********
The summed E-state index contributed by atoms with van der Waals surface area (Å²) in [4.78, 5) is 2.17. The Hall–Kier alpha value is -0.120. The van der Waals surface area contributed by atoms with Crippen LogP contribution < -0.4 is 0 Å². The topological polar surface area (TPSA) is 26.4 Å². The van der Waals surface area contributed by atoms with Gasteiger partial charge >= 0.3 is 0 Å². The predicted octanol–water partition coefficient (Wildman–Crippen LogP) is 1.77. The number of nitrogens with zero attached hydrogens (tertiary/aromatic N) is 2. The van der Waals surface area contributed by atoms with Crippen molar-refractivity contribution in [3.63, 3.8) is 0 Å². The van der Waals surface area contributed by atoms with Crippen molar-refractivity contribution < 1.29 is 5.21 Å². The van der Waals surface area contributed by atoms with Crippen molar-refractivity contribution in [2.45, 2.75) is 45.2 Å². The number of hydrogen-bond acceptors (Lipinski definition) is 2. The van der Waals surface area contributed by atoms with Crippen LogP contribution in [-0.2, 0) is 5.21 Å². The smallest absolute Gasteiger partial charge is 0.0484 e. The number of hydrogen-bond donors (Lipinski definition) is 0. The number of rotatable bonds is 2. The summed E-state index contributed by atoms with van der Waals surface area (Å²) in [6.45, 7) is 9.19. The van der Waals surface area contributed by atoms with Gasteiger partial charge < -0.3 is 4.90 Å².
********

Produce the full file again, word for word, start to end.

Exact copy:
The summed E-state index contributed by atoms with van der Waals surface area (Å²) in [4.78, 5) is 2.17. The Hall–Kier alpha value is -0.120. The van der Waals surface area contributed by atoms with Crippen LogP contribution < -0.4 is 0 Å². The topological polar surface area (TPSA) is 26.4 Å². The van der Waals surface area contributed by atoms with Gasteiger partial charge >= 0.3 is 0 Å². The predicted octanol–water partition coefficient (Wildman–Crippen LogP) is 1.77. The number of nitrogens with zero attached hydrogens (tertiary/aromatic N) is 2. The van der Waals surface area contributed by atoms with Crippen molar-refractivity contribution in [3.63, 3.8) is 0 Å². The van der Waals surface area contributed by atoms with Crippen molar-refractivity contribution < 1.29 is 5.21 Å². The van der Waals surface area contributed by atoms with Crippen molar-refractivity contribution in [2.45, 2.75) is 45.2 Å². The number of hydrogen-bond acceptors (Lipinski definition) is 2. The van der Waals surface area contributed by atoms with Crippen LogP contribution in [-0.2, 0) is 5.21 Å². The smallest absolute Gasteiger partial charge is 0.0484 e. The number of hydrogen-bond donors (Lipinski definition) is 0. The number of rotatable bonds is 2. The summed E-state index contributed by atoms with van der Waals surface area (Å²) in [6.45, 7) is 9.19. The van der Waals surface area contributed by atoms with Gasteiger partial charge < -0.3 is 4.90 Å².